Recruiting is the first stage in which organizational plans for staffing come into contact with the labor market for employees. Before making any new recruiting effort, an organization needs to carefully consider the methods available and balance out the costs of each method with the organization’s needs.
Part 3 provides an opportunity to see how staffing managers develop plans for recruiting efforts. You will develop a recruiting strategy and a recruiting guide for the store associate job. The case also demonstrates how you can use organizational data to determine what the best methods for recruiting are. Finally, you will have an opportunity to develop various forms of recruiting messages that will encourage individuals to apply for jobs as sales associates at Tanglewood.
Analyze the information from the recruiting data and prepare a report showing the results of the analysis for your director.
1. Start by developing a recruitment guide like that shown in Exhibit 5.3 in the textbook. Note that the current situation differs from the example provided in the book because there is no specific timeline for hiring; this is a continuous recruiting effort because even as positions are being filled, new positions are becoming available. It is also different because Tanglewood does not have a specific list of minimal educational requirements as qualifications.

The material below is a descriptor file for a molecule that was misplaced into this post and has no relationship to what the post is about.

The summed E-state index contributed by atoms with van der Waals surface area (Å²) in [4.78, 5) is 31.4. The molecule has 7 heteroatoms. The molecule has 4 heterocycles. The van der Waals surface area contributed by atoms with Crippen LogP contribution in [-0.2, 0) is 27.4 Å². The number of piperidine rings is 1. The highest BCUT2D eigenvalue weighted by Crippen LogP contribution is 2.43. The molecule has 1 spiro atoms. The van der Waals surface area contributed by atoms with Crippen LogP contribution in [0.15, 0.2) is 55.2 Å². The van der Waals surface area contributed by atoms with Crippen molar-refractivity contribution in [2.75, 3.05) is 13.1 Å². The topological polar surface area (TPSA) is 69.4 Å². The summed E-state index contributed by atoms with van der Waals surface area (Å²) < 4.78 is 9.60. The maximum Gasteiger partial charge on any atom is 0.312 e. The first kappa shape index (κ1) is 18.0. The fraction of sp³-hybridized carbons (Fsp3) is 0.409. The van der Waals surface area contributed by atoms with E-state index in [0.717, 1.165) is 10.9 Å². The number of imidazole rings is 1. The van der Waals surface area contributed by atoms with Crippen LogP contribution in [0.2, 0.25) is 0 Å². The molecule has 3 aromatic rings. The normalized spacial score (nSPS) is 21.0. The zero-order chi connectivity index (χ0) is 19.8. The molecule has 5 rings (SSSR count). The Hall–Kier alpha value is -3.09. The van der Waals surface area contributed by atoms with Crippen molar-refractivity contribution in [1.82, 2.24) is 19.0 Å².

2. Describe the best “targets” for your recruiting efforts by considering the job and organizational context. Evaluate the various methods of recruiting in terms of whether they seem more like “open” or “targeted” recruiting, using the information in the book to help you make this decision. If some methods seem more “targeted,” whom do you think they target?
3. For each division use the data tables provided in Appendix B to estimate how each method fares in terms of yields and costs. Provide a one-page summary of the essential results of the various data tables you have been provided.
4. Northern Oregon has suggested that the other divisions of the company use a policy of using kiosks and staffing agencies rather than using the more “touchy-feely” method of relying on referrals. Does this division have a point? What would the effect of other regions increasing their use of external hiring be?
5. Tanglewood’s top management is highly committed to improving customer service quality, and proposes that simply finding the cheapest way to hire is not sufficient. Besides costs and retention, what other measures of employee performance would be good “bottom line” metrics for the quality of a recruiting method? How might the managerial focus groups’ concerns fit with these alternative considerations?
6. The question of realism in the recruitment policy has been raised in focus groups. Write one paragraph proposals for targeted, realistic, and branded recruiting messages for Tanglewood’s customer store associate positions. What are the traditional arguments for and against using realistic recruiting policies?
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